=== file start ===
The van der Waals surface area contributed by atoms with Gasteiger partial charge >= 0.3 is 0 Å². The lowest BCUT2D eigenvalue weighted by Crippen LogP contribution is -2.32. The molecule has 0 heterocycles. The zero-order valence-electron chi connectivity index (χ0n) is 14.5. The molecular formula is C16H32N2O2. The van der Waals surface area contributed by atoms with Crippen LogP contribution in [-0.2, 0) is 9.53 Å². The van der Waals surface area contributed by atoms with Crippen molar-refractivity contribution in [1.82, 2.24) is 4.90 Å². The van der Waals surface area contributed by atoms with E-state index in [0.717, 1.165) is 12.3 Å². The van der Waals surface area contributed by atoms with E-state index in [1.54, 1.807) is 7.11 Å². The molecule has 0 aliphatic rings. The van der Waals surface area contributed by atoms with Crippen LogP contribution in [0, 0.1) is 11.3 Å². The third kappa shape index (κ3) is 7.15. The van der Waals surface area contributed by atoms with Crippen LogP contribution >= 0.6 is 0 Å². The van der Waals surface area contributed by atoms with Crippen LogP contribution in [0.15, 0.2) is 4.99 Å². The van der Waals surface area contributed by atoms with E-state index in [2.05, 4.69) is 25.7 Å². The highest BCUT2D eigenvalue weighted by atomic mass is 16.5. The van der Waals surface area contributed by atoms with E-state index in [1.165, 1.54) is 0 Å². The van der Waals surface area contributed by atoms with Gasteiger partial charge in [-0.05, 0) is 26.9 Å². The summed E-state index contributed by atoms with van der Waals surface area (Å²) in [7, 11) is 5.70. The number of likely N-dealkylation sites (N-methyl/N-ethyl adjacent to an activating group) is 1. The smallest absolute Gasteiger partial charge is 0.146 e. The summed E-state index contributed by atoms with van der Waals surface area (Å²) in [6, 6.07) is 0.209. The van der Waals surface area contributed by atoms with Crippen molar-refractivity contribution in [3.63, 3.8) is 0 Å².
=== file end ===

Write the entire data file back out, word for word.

The van der Waals surface area contributed by atoms with Gasteiger partial charge >= 0.3 is 0 Å². The lowest BCUT2D eigenvalue weighted by Crippen LogP contribution is -2.32. The molecule has 0 heterocycles. The zero-order valence-electron chi connectivity index (χ0n) is 14.5. The molecular formula is C16H32N2O2. The van der Waals surface area contributed by atoms with Crippen LogP contribution in [-0.2, 0) is 9.53 Å². The van der Waals surface area contributed by atoms with Crippen molar-refractivity contribution in [1.82, 2.24) is 4.90 Å². The van der Waals surface area contributed by atoms with E-state index in [0.717, 1.165) is 12.3 Å². The van der Waals surface area contributed by atoms with E-state index in [1.54, 1.807) is 7.11 Å². The molecule has 0 aliphatic rings. The van der Waals surface area contributed by atoms with Crippen LogP contribution in [0, 0.1) is 11.3 Å². The third kappa shape index (κ3) is 7.15. The van der Waals surface area contributed by atoms with Crippen LogP contribution >= 0.6 is 0 Å². The van der Waals surface area contributed by atoms with Crippen LogP contribution in [0.15, 0.2) is 4.99 Å². The van der Waals surface area contributed by atoms with E-state index in [2.05, 4.69) is 25.7 Å². The highest BCUT2D eigenvalue weighted by atomic mass is 16.5. The van der Waals surface area contributed by atoms with E-state index in [1.165, 1.54) is 0 Å². The van der Waals surface area contributed by atoms with Gasteiger partial charge in [-0.05, 0) is 26.9 Å². The summed E-state index contributed by atoms with van der Waals surface area (Å²) in [7, 11) is 5.70. The number of likely N-dealkylation sites (N-methyl/N-ethyl adjacent to an activating group) is 1. The smallest absolute Gasteiger partial charge is 0.146 e. The summed E-state index contributed by atoms with van der Waals surface area (Å²) in [6, 6.07) is 0.209. The van der Waals surface area contributed by atoms with Crippen molar-refractivity contribution in [3.63, 3.8) is 0 Å².